Florida Keys Wildlife Rescue recently reported that turkey vultures in the Lower Keys are dying after eating poisoned rats. During a necropsy of four vultures, members cited fresh internal bleeding as evidence. One vulture, however, was rescued alive. Maya Totman said the bird — found by Kathy Gustafson — is improving slowly.
According to the Florida Keys Wildlife Rescue, the vulture was as close to death as any patient can be. Emergency medical treatment for this bird involved administering subcutaneous fluids, heat and oxygen. He was also given antidotes for poisoning, including Vitamin K, which counteracts the deadly effects of anticoagulant poisons, and Atropine, which can reverse the effects of organophosphates poisoning.
After an hour of intensive care, the bird’s condition didn’t change, but his crop (the pouch used to temporarily store food) had gotten much larger, indicating that the contents of the vulture’s stomach were coming back up. The bird needed to vomit, but in his condition he was unable to do so on his own.
“As you can imagine, a turkey vulture’s vomit reaches a whole new level of disgusting due to his diet,” said Totman. “However, these birds are absolutely integral to the health of our ecosystem because they eat carrion, dead things, in all stages of decomposition.”
Medical staff suspected that the bird had eaten a dead, poisoned rat and been poisoned himself.
“We grabbed gloves and face masks and held our breaths as we leaned the bird over the sink, and reached inside the vultures mouth to reach the crop, taking precautions to avoid the bird glottis and prevent him from choking,” Totman said. “I won’t ruin your appetite by describing what came out, but its texture and appearance was unusual, further confirming our suspicions that this bird had been poisoned.”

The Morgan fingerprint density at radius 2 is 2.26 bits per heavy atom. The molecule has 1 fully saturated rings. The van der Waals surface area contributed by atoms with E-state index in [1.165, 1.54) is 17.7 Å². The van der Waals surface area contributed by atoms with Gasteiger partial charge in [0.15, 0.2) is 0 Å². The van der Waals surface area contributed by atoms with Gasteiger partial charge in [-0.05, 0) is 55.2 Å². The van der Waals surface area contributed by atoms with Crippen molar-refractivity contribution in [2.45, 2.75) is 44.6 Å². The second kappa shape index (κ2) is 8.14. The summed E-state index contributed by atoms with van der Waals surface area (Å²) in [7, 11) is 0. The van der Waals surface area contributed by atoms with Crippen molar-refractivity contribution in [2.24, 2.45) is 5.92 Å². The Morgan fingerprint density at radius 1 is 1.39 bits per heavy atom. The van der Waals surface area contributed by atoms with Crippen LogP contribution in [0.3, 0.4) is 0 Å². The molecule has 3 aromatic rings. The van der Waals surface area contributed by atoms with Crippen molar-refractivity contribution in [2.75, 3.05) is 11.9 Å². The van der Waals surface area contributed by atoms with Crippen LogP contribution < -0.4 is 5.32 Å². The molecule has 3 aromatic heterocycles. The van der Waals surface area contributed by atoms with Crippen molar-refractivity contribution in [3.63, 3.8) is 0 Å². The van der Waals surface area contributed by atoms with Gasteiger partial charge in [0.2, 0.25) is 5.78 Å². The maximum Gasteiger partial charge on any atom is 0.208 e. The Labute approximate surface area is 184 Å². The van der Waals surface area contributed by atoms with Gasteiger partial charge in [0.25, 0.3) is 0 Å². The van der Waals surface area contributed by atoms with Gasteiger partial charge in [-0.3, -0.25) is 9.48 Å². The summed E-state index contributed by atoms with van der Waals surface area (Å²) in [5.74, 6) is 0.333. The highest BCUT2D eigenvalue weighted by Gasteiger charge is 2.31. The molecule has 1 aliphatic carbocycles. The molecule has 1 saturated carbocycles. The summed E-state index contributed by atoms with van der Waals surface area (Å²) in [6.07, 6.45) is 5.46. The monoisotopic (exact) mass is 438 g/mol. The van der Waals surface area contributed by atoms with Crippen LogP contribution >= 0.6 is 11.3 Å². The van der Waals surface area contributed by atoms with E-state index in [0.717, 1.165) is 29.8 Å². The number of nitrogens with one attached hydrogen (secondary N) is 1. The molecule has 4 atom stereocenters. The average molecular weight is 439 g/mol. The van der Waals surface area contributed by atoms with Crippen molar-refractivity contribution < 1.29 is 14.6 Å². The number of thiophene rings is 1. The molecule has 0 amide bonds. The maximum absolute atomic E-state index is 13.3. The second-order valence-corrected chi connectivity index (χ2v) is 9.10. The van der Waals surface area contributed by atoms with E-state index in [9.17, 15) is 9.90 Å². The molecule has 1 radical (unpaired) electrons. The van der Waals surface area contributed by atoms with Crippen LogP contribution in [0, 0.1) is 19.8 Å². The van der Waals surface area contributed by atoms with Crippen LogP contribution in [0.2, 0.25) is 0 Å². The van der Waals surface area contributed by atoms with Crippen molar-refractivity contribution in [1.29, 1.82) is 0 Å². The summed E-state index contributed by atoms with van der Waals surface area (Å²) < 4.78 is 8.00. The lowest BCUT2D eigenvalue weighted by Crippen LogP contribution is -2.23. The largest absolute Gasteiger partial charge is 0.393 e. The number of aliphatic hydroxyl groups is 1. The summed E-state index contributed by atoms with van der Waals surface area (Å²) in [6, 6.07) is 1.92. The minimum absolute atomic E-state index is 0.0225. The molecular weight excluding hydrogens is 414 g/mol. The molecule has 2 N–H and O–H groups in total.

Totman said when the entire contents of the bird’s crop had been evacuated, he was given more fluids supportive care.
“We hope he can be returned to the wild,” she said.
Totman said the incident is an important warning for those who believe in bird conservation.
“Birds provide many economic benefits to humans including pest control, pollination, seed dispersal, ecotourism, and environmental monitoring and cleanup,” she said. “Perhaps more importantly, they add color, song, and beauty to our everyday lives. Florida Keys Wildlife Rescue wants to see all anticoagulant rodenticides taken off the market due to their dangerous impacts on pets, and wildlife.”
When wildlife or pets consume dead or dying rodents that have eaten rodent poison, the anti-coagulants in an animal’s system prevent blood from clotting. Symptoms include bleeding from the eyes and nose, lethargy and anemia.
For more information about the Florida Keys Wildlife Rescue, call 305-872-1982.